After the patient has been set up in the cathlab, the real-time 3D ICE catheter is inserted at block 203, typically through venous access from the groin, and navigated into the heart (e.g. the right atrium). In a typical procedure, an ablation catheter has to be inserted into the left atrium and precisely navigated to a target site corresponding to an electrophysiological defect. In this case, the real-time 3D ICE catheter will be used to image the left atrium, visualize the ablation catheter alongside cardiac wall structures, as well as to fuse with the DynaCT data in order to provide accurate navigation.
At block 204, in order to perform fusion of different imaging modalities, the two imaging modalities are registered together, in space and time. The registration determines a rough estimation of the position of the two volumetric datasets (ultrasound and CT) relative to each other. Determining the position of the tip of the ICE catheter is a sufficient condition to achieve this.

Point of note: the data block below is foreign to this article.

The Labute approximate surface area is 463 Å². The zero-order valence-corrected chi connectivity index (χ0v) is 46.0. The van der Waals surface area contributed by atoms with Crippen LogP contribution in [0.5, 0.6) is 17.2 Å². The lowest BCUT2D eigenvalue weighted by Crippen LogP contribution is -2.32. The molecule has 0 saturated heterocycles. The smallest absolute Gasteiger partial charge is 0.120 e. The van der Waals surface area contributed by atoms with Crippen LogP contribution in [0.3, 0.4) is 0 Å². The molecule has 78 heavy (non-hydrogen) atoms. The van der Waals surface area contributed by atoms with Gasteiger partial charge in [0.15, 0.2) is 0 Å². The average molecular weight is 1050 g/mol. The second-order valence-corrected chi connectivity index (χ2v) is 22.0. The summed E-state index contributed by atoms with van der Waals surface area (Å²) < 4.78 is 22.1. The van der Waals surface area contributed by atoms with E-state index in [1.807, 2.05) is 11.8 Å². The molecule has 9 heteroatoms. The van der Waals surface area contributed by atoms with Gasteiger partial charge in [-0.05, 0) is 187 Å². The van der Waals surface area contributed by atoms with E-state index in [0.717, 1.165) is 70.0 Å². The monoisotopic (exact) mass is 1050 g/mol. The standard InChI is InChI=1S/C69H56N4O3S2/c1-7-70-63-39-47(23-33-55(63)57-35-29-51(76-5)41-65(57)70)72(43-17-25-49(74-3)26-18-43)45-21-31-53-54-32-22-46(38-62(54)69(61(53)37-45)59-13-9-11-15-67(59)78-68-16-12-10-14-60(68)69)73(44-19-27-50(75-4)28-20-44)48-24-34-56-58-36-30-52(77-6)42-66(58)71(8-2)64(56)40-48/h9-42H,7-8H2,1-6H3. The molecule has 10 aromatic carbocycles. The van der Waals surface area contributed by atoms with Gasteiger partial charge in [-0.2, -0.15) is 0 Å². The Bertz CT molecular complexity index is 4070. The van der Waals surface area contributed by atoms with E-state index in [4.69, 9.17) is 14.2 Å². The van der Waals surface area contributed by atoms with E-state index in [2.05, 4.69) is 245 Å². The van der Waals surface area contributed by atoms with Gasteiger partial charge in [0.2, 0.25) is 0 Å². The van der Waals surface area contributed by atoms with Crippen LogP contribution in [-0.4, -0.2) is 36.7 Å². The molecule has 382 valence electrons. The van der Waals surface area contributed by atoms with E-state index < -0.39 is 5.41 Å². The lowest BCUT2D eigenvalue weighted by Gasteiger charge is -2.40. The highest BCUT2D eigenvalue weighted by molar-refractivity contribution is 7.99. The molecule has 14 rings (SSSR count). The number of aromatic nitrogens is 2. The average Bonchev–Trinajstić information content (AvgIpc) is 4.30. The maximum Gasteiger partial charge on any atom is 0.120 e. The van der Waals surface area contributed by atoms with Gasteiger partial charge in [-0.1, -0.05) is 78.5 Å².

For spatial registration of 3D ICE different methods may be used, either alternatively or in combination (to increase accuracy/robustness):
Position sensor spatial registration: A position sensor is attached to the 3D ICE catheter and used to track the position of the tip of the 3D ICE catheter in real-time
Interactive spatial registration: One, or a number of, end-diastole ICE volumes are visualized together with the baseline DynaCT as suggested in step 8. A physician or technician then manipulates their spatial arrangement (e.g. with the mouse) until good visual overlay of corresponding anatomic structures is achieved. This method may comprise acquiring a single ICE volume of a particular cardiac view that is easy to match with the baseline data.